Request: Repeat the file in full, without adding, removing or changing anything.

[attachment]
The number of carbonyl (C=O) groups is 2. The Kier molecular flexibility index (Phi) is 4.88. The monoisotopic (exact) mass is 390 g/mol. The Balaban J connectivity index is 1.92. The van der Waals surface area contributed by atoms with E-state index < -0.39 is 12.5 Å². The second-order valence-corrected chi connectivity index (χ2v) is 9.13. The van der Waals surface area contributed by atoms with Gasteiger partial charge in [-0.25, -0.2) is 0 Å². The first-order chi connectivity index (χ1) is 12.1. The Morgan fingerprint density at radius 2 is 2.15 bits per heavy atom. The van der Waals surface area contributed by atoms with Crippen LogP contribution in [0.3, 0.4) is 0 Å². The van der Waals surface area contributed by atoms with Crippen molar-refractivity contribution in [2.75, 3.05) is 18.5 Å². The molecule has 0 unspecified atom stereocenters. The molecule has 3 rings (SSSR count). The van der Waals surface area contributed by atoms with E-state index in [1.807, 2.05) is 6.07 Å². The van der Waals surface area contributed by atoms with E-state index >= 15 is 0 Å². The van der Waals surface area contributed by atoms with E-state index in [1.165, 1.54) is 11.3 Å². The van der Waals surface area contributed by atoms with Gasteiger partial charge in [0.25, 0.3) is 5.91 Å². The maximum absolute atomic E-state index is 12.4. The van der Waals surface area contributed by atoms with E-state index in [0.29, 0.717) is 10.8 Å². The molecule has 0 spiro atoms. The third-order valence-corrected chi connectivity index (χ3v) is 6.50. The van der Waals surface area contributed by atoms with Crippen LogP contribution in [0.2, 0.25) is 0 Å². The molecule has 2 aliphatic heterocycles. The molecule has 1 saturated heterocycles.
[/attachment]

The number of carbonyl (C=O) groups is 2. The Kier molecular flexibility index (Phi) is 4.88. The monoisotopic (exact) mass is 390 g/mol. The Balaban J connectivity index is 1.92. The van der Waals surface area contributed by atoms with E-state index < -0.39 is 12.5 Å². The second-order valence-corrected chi connectivity index (χ2v) is 9.13. The van der Waals surface area contributed by atoms with Gasteiger partial charge in [-0.25, -0.2) is 0 Å². The first-order chi connectivity index (χ1) is 12.1. The Morgan fingerprint density at radius 2 is 2.15 bits per heavy atom. The van der Waals surface area contributed by atoms with Crippen LogP contribution in [0.3, 0.4) is 0 Å². The van der Waals surface area contributed by atoms with Crippen molar-refractivity contribution in [2.75, 3.05) is 18.5 Å². The molecule has 0 unspecified atom stereocenters. The molecule has 3 rings (SSSR count). The van der Waals surface area contributed by atoms with E-state index in [1.807, 2.05) is 6.07 Å². The van der Waals surface area contributed by atoms with E-state index >= 15 is 0 Å². The van der Waals surface area contributed by atoms with E-state index in [1.165, 1.54) is 11.3 Å². The van der Waals surface area contributed by atoms with Gasteiger partial charge in [0.25, 0.3) is 5.91 Å². The maximum absolute atomic E-state index is 12.4. The van der Waals surface area contributed by atoms with E-state index in [0.29, 0.717) is 10.8 Å². The molecule has 0 spiro atoms. The third-order valence-corrected chi connectivity index (χ3v) is 6.50. The van der Waals surface area contributed by atoms with Crippen LogP contribution in [0.2, 0.25) is 0 Å². The molecule has 2 aliphatic heterocycles. The molecule has 1 saturated heterocycles.